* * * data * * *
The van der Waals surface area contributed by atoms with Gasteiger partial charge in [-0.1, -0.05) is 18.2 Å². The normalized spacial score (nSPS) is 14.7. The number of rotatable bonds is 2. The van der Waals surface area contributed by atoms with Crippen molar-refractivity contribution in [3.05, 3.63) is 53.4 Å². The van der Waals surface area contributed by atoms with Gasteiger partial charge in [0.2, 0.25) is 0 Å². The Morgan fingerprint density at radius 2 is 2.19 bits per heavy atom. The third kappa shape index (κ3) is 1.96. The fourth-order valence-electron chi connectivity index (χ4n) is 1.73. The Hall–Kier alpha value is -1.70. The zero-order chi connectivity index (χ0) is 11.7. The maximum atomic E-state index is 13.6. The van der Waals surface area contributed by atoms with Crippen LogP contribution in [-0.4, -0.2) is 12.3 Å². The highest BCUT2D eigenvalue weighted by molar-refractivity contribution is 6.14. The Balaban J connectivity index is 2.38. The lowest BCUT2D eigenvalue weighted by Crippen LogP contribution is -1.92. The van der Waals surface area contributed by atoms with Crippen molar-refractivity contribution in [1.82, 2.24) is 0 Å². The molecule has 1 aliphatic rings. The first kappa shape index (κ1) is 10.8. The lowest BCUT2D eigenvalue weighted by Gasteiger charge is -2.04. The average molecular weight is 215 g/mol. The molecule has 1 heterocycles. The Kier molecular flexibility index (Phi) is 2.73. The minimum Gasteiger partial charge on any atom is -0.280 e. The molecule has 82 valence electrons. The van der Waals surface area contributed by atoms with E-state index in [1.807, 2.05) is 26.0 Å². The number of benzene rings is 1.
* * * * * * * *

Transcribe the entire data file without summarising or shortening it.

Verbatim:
The van der Waals surface area contributed by atoms with Gasteiger partial charge in [-0.1, -0.05) is 18.2 Å². The normalized spacial score (nSPS) is 14.7. The number of rotatable bonds is 2. The van der Waals surface area contributed by atoms with Crippen molar-refractivity contribution in [3.05, 3.63) is 53.4 Å². The van der Waals surface area contributed by atoms with Gasteiger partial charge in [0.2, 0.25) is 0 Å². The Morgan fingerprint density at radius 2 is 2.19 bits per heavy atom. The third kappa shape index (κ3) is 1.96. The fourth-order valence-electron chi connectivity index (χ4n) is 1.73. The Hall–Kier alpha value is -1.70. The zero-order chi connectivity index (χ0) is 11.7. The maximum atomic E-state index is 13.6. The van der Waals surface area contributed by atoms with Crippen LogP contribution in [-0.4, -0.2) is 12.3 Å². The highest BCUT2D eigenvalue weighted by molar-refractivity contribution is 6.14. The Balaban J connectivity index is 2.38. The lowest BCUT2D eigenvalue weighted by Crippen LogP contribution is -1.92. The van der Waals surface area contributed by atoms with Crippen molar-refractivity contribution in [1.82, 2.24) is 0 Å². The molecule has 1 aliphatic rings. The first kappa shape index (κ1) is 10.8. The lowest BCUT2D eigenvalue weighted by Gasteiger charge is -2.04. The average molecular weight is 215 g/mol. The molecule has 1 heterocycles. The Kier molecular flexibility index (Phi) is 2.73. The minimum Gasteiger partial charge on any atom is -0.280 e. The molecule has 82 valence electrons. The van der Waals surface area contributed by atoms with E-state index in [1.807, 2.05) is 26.0 Å². The number of benzene rings is 1.